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Every year in September the President of the European Commission (The EU's executive branch) addresses the European Parliament and sets out the Commission's plan for the coming year, this year there was a surprising focus on the risks causes by AI, including quoting the CAIS statement. The section on AI & Digital contained the following text, as released by the European Commission (highlights are mine): 

Honourable Members, 

When it comes to making business and life easier, we have seen how important digital technology is. 

It is telling that we have far overshot the 20% investment target in digital projects of NextGenerationEU. 

Member States have used that investment to digitise their healthcare, justice system or transport network.

At the same time, Europe has led on managing the risks of the digital world. 

The internet was born as an instrument for sharing knowledge, opening minds and connecting people. 

But it has also given rise to serious challenges.

Disinformation, spread of harmful content, risks to the privacy of our data. 

All of this led to a lack of trust and a breach of fundamental rights of people. 

In response, Europe has become the global pioneer of citizen's rights in the digital world. 

The DSA and DMA are creating a safer digital space where fundamental rights are protected. 

And they are ensuring fairness with clear responsibilities for big tech. 

This is a historic achievement – and we should be proud of it. 

The same should be true for artificial intelligence.  

It will improve healthcare, boost productivity, address climate change.

But we also should not underestimate the very real threats. 

Hundreds of leading AI developers, academics and experts warned us recently with the following words:

“Mitigating the risk of extinction from AI should be a global priority alongside other societal-scale risks such as pandemics and nuclear war.”

AI is a general technology that is accessible, powerful and adaptable for a vast range of uses - both civilian and military. 

And it is moving faster than even its developers anticipated. 

So we have a narrowing window of opportunity to guide this technology responsibly.

I believe Europe, together with partners, should lead the way on a new global framework for AI, built on three pillars:  guardrails, governance and guiding innovation.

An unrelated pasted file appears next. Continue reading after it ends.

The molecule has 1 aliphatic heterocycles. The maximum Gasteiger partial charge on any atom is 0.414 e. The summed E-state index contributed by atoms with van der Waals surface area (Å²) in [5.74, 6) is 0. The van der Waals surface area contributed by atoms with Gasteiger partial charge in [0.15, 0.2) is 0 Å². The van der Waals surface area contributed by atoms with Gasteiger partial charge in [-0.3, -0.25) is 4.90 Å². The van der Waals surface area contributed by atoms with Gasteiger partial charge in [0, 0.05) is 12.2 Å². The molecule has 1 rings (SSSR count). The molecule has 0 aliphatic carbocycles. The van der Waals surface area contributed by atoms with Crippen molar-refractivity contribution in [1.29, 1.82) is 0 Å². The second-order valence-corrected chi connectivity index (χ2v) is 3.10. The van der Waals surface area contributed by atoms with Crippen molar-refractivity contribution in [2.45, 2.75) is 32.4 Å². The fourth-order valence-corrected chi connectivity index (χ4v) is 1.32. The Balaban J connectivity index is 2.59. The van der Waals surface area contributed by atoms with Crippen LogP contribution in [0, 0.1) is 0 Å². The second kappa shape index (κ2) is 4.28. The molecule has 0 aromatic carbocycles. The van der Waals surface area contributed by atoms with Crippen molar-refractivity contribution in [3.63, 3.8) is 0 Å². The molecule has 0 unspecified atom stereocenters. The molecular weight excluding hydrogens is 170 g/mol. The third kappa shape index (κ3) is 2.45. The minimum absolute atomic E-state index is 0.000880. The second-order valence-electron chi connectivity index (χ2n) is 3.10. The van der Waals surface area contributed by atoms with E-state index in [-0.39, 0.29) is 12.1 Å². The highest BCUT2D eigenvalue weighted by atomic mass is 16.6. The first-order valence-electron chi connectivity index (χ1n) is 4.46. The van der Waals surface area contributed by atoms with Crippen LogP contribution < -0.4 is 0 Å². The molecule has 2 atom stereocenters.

Firstly, guardrails. 

Our number one priority is to ensure AI develops in a human-centric, transparent and responsible way.

This is why in my Political Guidelines, I committed to setting out a legislative approach in the first 100 days.

We put forward the AI Act – the world's first comprehensive pro-innovation AI law.

And I want to thank this House and the Council for the tireless work on this groundbreaking law.  

Our AI Act is already a blueprint for the whole world.

We must now focus on adopting the rules as soon as possible and turn to implementation.

 

The second pillar is governance. 

We are now laying the foundations for a single governance system in Europe.

But we should also join forces with our partners to ensure a global approach to understanding the impact of AI in our societies.

Think about the invaluable contribution of the IPCC for climate, a global panel that provides the latest science to policymakers.

I believe we need a similar body for AI – on the risks and its benefits for humanity.

With scientists, tech companies and independent experts all around the table. 

This will allow us to develop a fast and globally coordinated response – building on the work done by the Hiroshima Process and others.

The third pillar is guiding innovation in a responsible way.

Thanks to our investment in the last years, Europe has now become a leader in supercomputing – with 3 of the 5 most powerful supercomputers in the world.

We need to capitalise on this. 

This is why I can announce today a new initiative to open up our high-performance computers to AI start-ups to train their models.

But this will only be part of our work to guide innovation.

We need an open dialogue with those that develop and deploy AI.

It happens in the United States, where seven major tech companies have already agreed to voluntary rules around safety, security and trust. 

It happens here, where we will work with AI companies, so that they voluntarily commit to the principles of the AI Act before it comes into force.

Now we should bring all of this work together towards minimum global standards for safe and ethical use of AI.
 

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